UK agrees to compensate ex-Guantanamo detainees
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British authorities have agreed to compensate Binyamin Mohamed (pictured) and 15 other former Guantanamo detainees who claim British security forces colluded in their transfer and torture abroad. The compensation amount has not been revealed.
AFP - Britain said Tuesday it had agreed a settlement with 16 former Guantanamo Bay detainees who claim British agents colluded in their torture abroad, but insisted it was not an admission of guilt.
Justice Secretary Kenneth Clarke did not reveal the amount of compensation nor the identity of those involved, but media reports suggest it stretches to millions of pounds (dollars, euros) and recipients include former Guantanamo prisoner Binyam Mohamed.
"The government has now agreed a mediated settlement of the civil damages claims brought by detainees held at Guantanamo Bay," Clarke told parliament.
Although the details are subject to a confidentiality agreement, he said: "No admissions of culpability have been made in settling these cases and nor have any of the claimants withdrawn their allegations."
Foreign Secretary William Hague told reporters at the United Nations headquarters that the decision was informed by security concerns, saying the government would "find it difficult to defend itself without compromising national security".
He added that the settlement was pursued so that an official inquiry into the accusations of British complicity in the mistreatment of detainees could be started.
"That inquiry could only take place if those cases were successfully mediated," Hague said.
"It could not go ahead if we were going to face years of court cases going on long into the future which would also have been an enormous distraction for our intelligence agencies."
Britain maintains that it opposes torture. In July, Prime Minister David Cameron unveiled plans for a judge-led inquiry into claims that its security services were complicit in the torture of suspected violent extremists abroad.
"The longer these questions remain unanswered, the bigger the stain on our reputation as a country that believes in freedom, fairness and human rights grows," Cameron said at the time.
However, the probe is being held up by the civil litigation claims and Clarke said that their settlement will help pave the way for the inquiry to begin.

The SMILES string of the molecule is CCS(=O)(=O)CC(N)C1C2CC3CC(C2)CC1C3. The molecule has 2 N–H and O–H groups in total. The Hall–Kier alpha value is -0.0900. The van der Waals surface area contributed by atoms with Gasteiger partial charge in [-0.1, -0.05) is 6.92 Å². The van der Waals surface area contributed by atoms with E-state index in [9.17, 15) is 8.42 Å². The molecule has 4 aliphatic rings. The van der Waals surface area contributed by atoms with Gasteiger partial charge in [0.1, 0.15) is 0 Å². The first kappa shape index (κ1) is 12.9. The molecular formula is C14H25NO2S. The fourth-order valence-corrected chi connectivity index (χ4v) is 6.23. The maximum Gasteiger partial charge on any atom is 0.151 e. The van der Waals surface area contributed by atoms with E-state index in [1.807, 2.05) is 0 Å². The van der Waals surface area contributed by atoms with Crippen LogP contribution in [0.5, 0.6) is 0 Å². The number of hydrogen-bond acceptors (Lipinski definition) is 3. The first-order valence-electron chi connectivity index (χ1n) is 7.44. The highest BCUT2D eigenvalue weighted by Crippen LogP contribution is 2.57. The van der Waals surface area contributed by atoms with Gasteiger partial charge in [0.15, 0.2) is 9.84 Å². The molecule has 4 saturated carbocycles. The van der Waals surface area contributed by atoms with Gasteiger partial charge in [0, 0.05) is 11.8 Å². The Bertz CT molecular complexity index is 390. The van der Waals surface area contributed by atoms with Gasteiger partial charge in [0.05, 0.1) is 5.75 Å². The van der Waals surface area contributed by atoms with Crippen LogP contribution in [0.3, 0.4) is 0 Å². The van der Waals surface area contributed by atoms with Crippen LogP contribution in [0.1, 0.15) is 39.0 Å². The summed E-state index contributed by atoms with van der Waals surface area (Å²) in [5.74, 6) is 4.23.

It is expected to report back within a year of being opened.
Another key reason for the settlement was money -- the government estimated that fighting the claims through the courts could cost 30 to 50 million pounds (45-80 million dollars, 35-60 million euros) and take up to five years.
It is also considered likely the government has decided it is better to settle rather than risk the release of secret documents during any open court case.
In February a British court released secret evidence that Mohamed, an Ethiopian-born resident of Britain, had been subjected to "cruel, inhuman and degrading" treatment during questioning by US agents.
The information was made public in defiance of ministers' warnings that such disclosures could severely damage Britain's intelligence-sharing relationship with Washington.
Clarke described the settlement deal as a "significant step forward in delivering the government's plan for a resolution of these issues" adding that it was backed by the heads of Britain's security services.
Shami Chakrabarti, director of campaign group Liberty, said: "This settlement could bring a broader inquiry and the end of the torture scandal a little bit closer."
The inquiry process "must have all the power and authority of a court", she said, adding: "It must distinguish between national security and embarrassment; between clean-up and cover-up."
MI6 chief John Sawers, the head of Britain's foreign spy service, said last month that torture was "illegal and abhorrent under any circumstances and we have nothing whatsoever to do with it".